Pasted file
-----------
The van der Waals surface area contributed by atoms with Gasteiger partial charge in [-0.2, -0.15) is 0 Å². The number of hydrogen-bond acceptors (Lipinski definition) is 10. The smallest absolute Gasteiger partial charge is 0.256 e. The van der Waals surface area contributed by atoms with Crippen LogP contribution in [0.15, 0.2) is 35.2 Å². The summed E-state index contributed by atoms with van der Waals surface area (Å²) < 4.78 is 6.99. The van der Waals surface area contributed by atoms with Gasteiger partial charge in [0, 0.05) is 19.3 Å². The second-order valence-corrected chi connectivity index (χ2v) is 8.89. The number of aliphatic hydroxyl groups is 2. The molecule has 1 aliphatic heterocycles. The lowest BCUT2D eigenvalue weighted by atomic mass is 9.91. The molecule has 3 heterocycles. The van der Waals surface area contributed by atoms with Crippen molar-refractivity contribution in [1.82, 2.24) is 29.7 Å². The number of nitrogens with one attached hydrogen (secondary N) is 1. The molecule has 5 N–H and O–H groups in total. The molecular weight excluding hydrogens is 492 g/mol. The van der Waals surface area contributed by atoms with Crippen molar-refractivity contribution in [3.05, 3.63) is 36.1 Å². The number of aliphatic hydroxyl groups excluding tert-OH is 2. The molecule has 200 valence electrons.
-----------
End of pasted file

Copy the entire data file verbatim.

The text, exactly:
The van der Waals surface area contributed by atoms with Gasteiger partial charge in [-0.2, -0.15) is 0 Å². The number of hydrogen-bond acceptors (Lipinski definition) is 10. The smallest absolute Gasteiger partial charge is 0.256 e. The van der Waals surface area contributed by atoms with Crippen LogP contribution in [0.15, 0.2) is 35.2 Å². The summed E-state index contributed by atoms with van der Waals surface area (Å²) < 4.78 is 6.99. The van der Waals surface area contributed by atoms with Gasteiger partial charge in [0, 0.05) is 19.3 Å². The second-order valence-corrected chi connectivity index (χ2v) is 8.89. The number of aliphatic hydroxyl groups is 2. The molecule has 1 aliphatic heterocycles. The lowest BCUT2D eigenvalue weighted by atomic mass is 9.91. The molecule has 3 heterocycles. The van der Waals surface area contributed by atoms with Crippen molar-refractivity contribution in [1.82, 2.24) is 29.7 Å². The number of nitrogens with one attached hydrogen (secondary N) is 1. The molecule has 5 N–H and O–H groups in total. The molecular weight excluding hydrogens is 492 g/mol. The van der Waals surface area contributed by atoms with Crippen molar-refractivity contribution in [3.05, 3.63) is 36.1 Å². The number of aliphatic hydroxyl groups excluding tert-OH is 2. The molecule has 200 valence electrons.